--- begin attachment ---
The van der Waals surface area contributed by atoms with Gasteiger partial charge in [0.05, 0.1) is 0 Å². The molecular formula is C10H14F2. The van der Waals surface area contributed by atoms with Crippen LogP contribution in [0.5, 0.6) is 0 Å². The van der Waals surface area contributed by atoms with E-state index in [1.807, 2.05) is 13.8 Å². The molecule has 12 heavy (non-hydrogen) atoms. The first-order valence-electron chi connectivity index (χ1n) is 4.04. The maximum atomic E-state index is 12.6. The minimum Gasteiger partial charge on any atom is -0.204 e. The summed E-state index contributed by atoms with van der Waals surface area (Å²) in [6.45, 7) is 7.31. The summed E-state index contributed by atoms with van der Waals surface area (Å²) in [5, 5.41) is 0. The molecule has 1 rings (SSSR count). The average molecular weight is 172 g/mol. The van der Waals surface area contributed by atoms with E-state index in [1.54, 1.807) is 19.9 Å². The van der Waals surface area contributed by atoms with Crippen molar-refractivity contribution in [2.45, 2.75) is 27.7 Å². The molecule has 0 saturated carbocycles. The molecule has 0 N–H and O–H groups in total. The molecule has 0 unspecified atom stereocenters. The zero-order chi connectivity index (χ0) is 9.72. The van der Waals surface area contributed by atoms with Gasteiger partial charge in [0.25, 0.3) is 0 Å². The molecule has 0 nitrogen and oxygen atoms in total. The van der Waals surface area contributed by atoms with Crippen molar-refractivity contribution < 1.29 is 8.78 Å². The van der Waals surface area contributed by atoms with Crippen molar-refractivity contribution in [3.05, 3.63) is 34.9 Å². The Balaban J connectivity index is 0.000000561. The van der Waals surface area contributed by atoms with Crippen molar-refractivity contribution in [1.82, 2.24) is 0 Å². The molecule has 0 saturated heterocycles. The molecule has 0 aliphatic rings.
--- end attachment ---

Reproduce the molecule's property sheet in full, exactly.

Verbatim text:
The van der Waals surface area contributed by atoms with Gasteiger partial charge in [0.05, 0.1) is 0 Å². The molecular formula is C10H14F2. The van der Waals surface area contributed by atoms with Crippen LogP contribution in [0.5, 0.6) is 0 Å². The van der Waals surface area contributed by atoms with E-state index in [1.807, 2.05) is 13.8 Å². The molecule has 12 heavy (non-hydrogen) atoms. The first-order valence-electron chi connectivity index (χ1n) is 4.04. The maximum atomic E-state index is 12.6. The minimum Gasteiger partial charge on any atom is -0.204 e. The summed E-state index contributed by atoms with van der Waals surface area (Å²) in [6.45, 7) is 7.31. The summed E-state index contributed by atoms with van der Waals surface area (Å²) in [5, 5.41) is 0. The molecule has 1 rings (SSSR count). The average molecular weight is 172 g/mol. The van der Waals surface area contributed by atoms with E-state index in [1.54, 1.807) is 19.9 Å². The van der Waals surface area contributed by atoms with Crippen molar-refractivity contribution in [2.45, 2.75) is 27.7 Å². The molecule has 0 saturated carbocycles. The molecule has 0 N–H and O–H groups in total. The molecule has 0 unspecified atom stereocenters. The zero-order chi connectivity index (χ0) is 9.72. The van der Waals surface area contributed by atoms with Gasteiger partial charge in [0.25, 0.3) is 0 Å². The molecule has 0 nitrogen and oxygen atoms in total. The van der Waals surface area contributed by atoms with Crippen molar-refractivity contribution < 1.29 is 8.78 Å². The van der Waals surface area contributed by atoms with Crippen molar-refractivity contribution in [3.05, 3.63) is 34.9 Å². The Balaban J connectivity index is 0.000000561. The van der Waals surface area contributed by atoms with Crippen molar-refractivity contribution in [1.82, 2.24) is 0 Å². The molecule has 0 saturated heterocycles. The molecule has 0 aliphatic rings.